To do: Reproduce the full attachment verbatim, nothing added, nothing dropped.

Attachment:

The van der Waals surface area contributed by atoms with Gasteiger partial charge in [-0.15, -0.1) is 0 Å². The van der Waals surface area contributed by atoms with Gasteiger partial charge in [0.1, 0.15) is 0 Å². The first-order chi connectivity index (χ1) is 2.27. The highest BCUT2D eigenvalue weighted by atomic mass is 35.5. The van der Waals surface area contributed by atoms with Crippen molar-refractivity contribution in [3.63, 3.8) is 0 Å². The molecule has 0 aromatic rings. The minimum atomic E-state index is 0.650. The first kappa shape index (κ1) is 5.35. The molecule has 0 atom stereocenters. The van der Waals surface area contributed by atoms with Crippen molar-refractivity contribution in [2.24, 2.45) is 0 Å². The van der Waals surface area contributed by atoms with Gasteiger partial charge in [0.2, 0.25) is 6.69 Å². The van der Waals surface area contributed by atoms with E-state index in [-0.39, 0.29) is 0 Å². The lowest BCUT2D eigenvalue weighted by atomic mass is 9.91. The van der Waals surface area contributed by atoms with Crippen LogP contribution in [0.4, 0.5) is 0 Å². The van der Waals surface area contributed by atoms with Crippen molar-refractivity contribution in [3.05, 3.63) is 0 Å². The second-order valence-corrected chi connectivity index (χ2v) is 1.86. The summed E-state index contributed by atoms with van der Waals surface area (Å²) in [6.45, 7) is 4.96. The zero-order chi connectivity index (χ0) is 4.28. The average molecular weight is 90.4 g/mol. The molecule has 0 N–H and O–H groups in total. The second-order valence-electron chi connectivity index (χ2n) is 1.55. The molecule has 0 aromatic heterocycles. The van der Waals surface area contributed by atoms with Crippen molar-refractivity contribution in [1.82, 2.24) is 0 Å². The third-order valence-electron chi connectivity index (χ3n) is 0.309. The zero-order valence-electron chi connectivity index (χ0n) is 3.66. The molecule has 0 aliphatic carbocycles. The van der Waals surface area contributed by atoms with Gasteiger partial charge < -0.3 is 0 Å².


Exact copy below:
The van der Waals surface area contributed by atoms with Gasteiger partial charge in [-0.15, -0.1) is 0 Å². The van der Waals surface area contributed by atoms with Gasteiger partial charge in [0.1, 0.15) is 0 Å². The first-order chi connectivity index (χ1) is 2.27. The highest BCUT2D eigenvalue weighted by atomic mass is 35.5. The van der Waals surface area contributed by atoms with Crippen molar-refractivity contribution in [3.63, 3.8) is 0 Å². The molecule has 0 aromatic rings. The minimum atomic E-state index is 0.650. The first kappa shape index (κ1) is 5.35. The molecule has 0 atom stereocenters. The van der Waals surface area contributed by atoms with Crippen molar-refractivity contribution in [2.24, 2.45) is 0 Å². The van der Waals surface area contributed by atoms with Gasteiger partial charge in [0.2, 0.25) is 6.69 Å². The van der Waals surface area contributed by atoms with E-state index in [-0.39, 0.29) is 0 Å². The lowest BCUT2D eigenvalue weighted by atomic mass is 9.91. The van der Waals surface area contributed by atoms with Crippen LogP contribution in [0.4, 0.5) is 0 Å². The van der Waals surface area contributed by atoms with Crippen molar-refractivity contribution in [3.05, 3.63) is 0 Å². The second-order valence-corrected chi connectivity index (χ2v) is 1.86. The summed E-state index contributed by atoms with van der Waals surface area (Å²) in [6.45, 7) is 4.96. The zero-order chi connectivity index (χ0) is 4.28. The average molecular weight is 90.4 g/mol. The molecule has 0 N–H and O–H groups in total. The second-order valence-electron chi connectivity index (χ2n) is 1.55. The molecule has 0 aromatic heterocycles. The van der Waals surface area contributed by atoms with Crippen molar-refractivity contribution in [1.82, 2.24) is 0 Å². The third-order valence-electron chi connectivity index (χ3n) is 0.309. The zero-order valence-electron chi connectivity index (χ0n) is 3.66. The molecule has 0 aliphatic carbocycles. The van der Waals surface area contributed by atoms with Gasteiger partial charge < -0.3 is 0 Å².